Newron Pharmaceuticals S.p.A. (“Newron”) (NWRN.SW), a biopharmaceutical company focused on the development of novel therapies for patients with diseases of the central nervous system (CNS) and pain, and its partners Zambon S.p.A. and US WorldMeds, LLC, announced today that Newron has re-submitted the New Drug Application (NDA) for Xadago® (safinamide) to the US Food and Drug Administration FDA.
As previously reported, the FDA communicated to Newron in a meeting in July that clinical studies to evaluate the potential abuse liability or dependence/withdrawal effects of Xadago® were no longer required. The meeting had been scheduled following the March 29, 2016 Complete Response Letter (CRL) by the FDA. The FDA agreed that the re-submission did not require any new data/studies/analyses for efficacy or safety in patients with Parkinson’s disease. As a class 2 resubmission, the FDA is expected to complete its review of the re-submission within 6 months of acceptance.
About Xadago® (safinamide)
Safinamide is a new chemical entity with a unique mode of action, including selective and reversible MAO-B-inhibition and blocking of voltage dependent sodium channels, which leads to modulation of abnormal glutamate release. Clinical trials have established its efficacy in controlling motor symptoms and motor complications in the short term, maintaining this effect over 2 years. Results from 24 month double-blind controlled studies suggest that safinamide shows statistically significant effects on motor fluctuations (ON/OFF time) without increasing the risk of developing troublesome dyskinesia. This effect may be related to its dual mechanism acting on both the dopaminergic and the glutamatergic pathways. Safinamide is a once-daily dose and has no diet restrictions due to its high MAO-B/MAO-A selectivity. Zambon has the rights to develop and commercialize Xadago® globally, excluding Japan and other key territories where Meiji Seika has the rights to develop and commercialize the compound. The rights to develop and commercialize Xadago® in the USA have been granted to US WorldMeds, by Zambon.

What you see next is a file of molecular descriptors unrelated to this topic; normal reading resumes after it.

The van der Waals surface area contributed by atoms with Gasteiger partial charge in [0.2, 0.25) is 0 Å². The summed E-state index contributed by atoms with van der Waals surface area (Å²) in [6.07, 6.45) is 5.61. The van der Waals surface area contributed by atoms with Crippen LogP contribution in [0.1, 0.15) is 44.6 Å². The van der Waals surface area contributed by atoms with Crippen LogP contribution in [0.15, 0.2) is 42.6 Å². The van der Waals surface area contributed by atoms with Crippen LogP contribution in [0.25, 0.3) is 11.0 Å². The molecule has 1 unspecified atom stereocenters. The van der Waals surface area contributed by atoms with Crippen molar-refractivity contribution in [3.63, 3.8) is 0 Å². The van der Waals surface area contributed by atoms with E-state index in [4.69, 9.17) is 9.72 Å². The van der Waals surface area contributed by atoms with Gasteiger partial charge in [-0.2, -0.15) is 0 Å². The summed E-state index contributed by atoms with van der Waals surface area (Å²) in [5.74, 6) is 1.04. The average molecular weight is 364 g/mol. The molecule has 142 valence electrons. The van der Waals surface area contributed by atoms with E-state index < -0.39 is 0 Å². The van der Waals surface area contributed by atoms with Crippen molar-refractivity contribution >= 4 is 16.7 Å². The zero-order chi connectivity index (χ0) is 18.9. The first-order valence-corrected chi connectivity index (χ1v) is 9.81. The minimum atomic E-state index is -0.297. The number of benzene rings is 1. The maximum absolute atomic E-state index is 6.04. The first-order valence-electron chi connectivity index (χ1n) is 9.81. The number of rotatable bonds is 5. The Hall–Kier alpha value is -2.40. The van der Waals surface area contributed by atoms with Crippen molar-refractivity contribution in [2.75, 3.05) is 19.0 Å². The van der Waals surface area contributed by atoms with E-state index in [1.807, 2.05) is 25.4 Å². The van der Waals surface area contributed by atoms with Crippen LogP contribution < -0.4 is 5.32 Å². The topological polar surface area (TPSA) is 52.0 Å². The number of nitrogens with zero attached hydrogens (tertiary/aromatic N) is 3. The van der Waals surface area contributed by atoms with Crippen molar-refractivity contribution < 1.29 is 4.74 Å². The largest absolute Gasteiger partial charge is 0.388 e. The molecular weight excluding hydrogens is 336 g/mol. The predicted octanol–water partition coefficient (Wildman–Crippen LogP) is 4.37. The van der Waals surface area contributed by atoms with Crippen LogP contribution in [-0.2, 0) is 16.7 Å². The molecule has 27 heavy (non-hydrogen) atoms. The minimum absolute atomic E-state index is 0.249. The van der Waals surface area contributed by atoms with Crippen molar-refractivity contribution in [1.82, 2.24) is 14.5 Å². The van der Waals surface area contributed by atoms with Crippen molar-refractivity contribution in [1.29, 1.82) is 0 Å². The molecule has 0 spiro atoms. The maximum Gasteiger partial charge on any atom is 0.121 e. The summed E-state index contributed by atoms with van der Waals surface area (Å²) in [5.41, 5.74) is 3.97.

Two-year, randomized, controlled study of safinamide as add-on to levodopa in mid to late Parkinson's disease.
Borgohain, Rupam; Szasz, Jozsef; Stanzione, Paolo; Meshram, Chandrashekhar; Bhatt, Mohit H et al. (2014)
Movement disorders : official journal of the Movement Disorder Society vol. 29 (10) p. 1273-80.
Anand R: Safinamide is associated with clinically important improvement in motor symptoms in fluctuating PD patients as add-on to levodopa (SETTLE). 17th International Congress of Parkinson’s Disease and Movement Disorders, Sydney, Australia, June 16-20, 2013.
About Parkinson’s disease
PD is the second most common chronic progressive neurodegenerative disorder in the elderly after Alzheimer’s disease, affecting 1-2% of individuals aged ≥ 65 years worldwide. The prevalence of the PD market is expected to grow in the next years due to the increase in the global population and advancements in healthcare that contribute to an aging population at increased risk for PD. The diagnosis of PD is mainly based on observational criteria of muscular rigidity, resting tremor, or postural instability in combination with bradykinesia. As the disease progresses, symptoms become more severe. Early-stage patients are more easily managed on L-dopa. L-dopa remains as the most effective treatment for PD, and over 75% of the patients with PD receive L-dopa. However, long term treatment with L-dopa leads to seriously debilitating motor fluctuations, i.e. phases of normal functioning (ON-time) and decreased functioning (OFF-time). Furthermore, as a result of the use of high doses of L-dopa with increasing severity of the disease, many patients experience involuntary movements known as L-dopa-Induced Dyskinesia (LID). As the disease progresses, more drugs are used as an add-on to what the patient already takes, and the focus is to treat symptoms while managing LID and the “off-time” effects of L-dopa. Most current therapies target the dopaminergic system that is implicated in the pathogenesis of PD, and most current treatments act by increasing dopaminergic transmission that leads to amelioration of motor symptoms.
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Last updated on: 23/09/2016
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